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Vocal placement – The powerful secret to rock singing

Placement is an often misunderstood, ignored, or misappropriated singing term that can truly make, or break, your voice. Why is placement so oft misunderstood? Well, for starters – it’s not actually possible to ‘place’ or ‘move’ the voice in a literal sense. The reality of placement is that a figurative adjustment in your approach translates to a physical change in the weight of, and frequencies created by your vocal chords.

It’s not possible to actually ‘move’ or ‘place’ your voice

Like many parts of singing, the mechanism and muscles involved are often involuntary, or not easy to control without adapting your approach – hence where placement comes in. I’ve heard placement described as a ‘childish’ or ‘boy/girlish’ sound – but how does this translate into real terms, and more importantly, how do you keep a powerful and pleasant tone if you’re singing with a ‘childlike’ tone? It’s easy – my approach to placement is largely illustrative and works with any voice type or native tongue, and when you’ve trained your voice correctly with diaphragmatic breathing, modified vowels and an open approach to consonant sounds, placement works as the final ‘cherry on top’ of powerful vocal technique and ease of control and range.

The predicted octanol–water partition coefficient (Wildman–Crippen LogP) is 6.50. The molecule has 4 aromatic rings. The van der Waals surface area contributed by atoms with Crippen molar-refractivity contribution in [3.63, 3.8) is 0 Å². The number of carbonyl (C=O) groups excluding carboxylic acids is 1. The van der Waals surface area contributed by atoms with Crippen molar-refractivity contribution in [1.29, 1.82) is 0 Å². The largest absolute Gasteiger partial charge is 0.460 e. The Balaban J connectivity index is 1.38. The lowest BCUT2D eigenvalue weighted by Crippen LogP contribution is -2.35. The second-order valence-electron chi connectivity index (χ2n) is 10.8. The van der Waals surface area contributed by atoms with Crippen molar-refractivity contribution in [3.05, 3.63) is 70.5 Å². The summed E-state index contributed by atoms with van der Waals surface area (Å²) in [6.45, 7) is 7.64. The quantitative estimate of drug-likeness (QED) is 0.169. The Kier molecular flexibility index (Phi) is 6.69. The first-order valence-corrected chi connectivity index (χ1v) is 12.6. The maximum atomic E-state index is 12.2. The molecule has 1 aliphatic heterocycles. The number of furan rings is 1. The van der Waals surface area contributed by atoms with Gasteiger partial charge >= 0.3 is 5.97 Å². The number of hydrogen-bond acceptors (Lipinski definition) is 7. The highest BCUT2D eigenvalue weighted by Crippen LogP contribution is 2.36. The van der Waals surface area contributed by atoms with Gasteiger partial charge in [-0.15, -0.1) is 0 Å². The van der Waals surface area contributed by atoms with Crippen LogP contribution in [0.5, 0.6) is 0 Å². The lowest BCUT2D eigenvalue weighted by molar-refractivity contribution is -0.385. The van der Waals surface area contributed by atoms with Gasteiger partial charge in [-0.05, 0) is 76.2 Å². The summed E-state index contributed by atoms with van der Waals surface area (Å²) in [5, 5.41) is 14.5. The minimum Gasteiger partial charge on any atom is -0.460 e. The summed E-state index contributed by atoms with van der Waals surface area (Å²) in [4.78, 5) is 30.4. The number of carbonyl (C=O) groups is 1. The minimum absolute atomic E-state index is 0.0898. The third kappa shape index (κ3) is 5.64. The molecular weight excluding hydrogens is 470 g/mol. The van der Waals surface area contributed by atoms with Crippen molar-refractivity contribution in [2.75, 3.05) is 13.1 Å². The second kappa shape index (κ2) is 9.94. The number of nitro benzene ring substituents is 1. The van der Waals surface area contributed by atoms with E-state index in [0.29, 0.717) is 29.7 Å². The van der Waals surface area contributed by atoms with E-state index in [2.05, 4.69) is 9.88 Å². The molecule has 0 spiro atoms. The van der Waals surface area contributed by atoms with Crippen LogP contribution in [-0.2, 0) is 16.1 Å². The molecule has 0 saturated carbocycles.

Check out the quick video below for an easy way to modify the placement of your voice!

 

If you’re ready to start building your voice and developing the powerful approach of vocal placement, modified vowels and an open throat, book a session with me now!

Feel free to leave any questions of feedback below!

3 thoughts on “Vocal placement – The powerful secret to rock singing

  1. I am writing to you for vocal lessons from the U.S. I am interested in a long term commitment for training, minimum 1 year. Please contact me so we may discuss this. If you require a skype 15 min consultation fee please let me know.

  2. I’m a big fan of rock and I’m often sad that my voice doesn’t sound nearly as cool as some of my favorite rock singers.

    I love the growl that James Hetfeild had, probably around the time of the Load album. Do you have any tips for how to make your voice do cool stuff like that?

    1. Hey Dustin! Absolutely – I especially dig the ‘Load era. At the time I preferred the 80’s metal stuff they did, but as time has going by I seem to grab Load/Reload rather than Ride the Lightning these days.

      His grit was a little risky, but you can achieve a similar sound by over compressing somewhat, so, holding back your air and creating more pressure by extending your diaphragm down while adducting your chords further. It should feel ‘full’, but not pushed or strained in any way.

      Let me know how it goes!

      K

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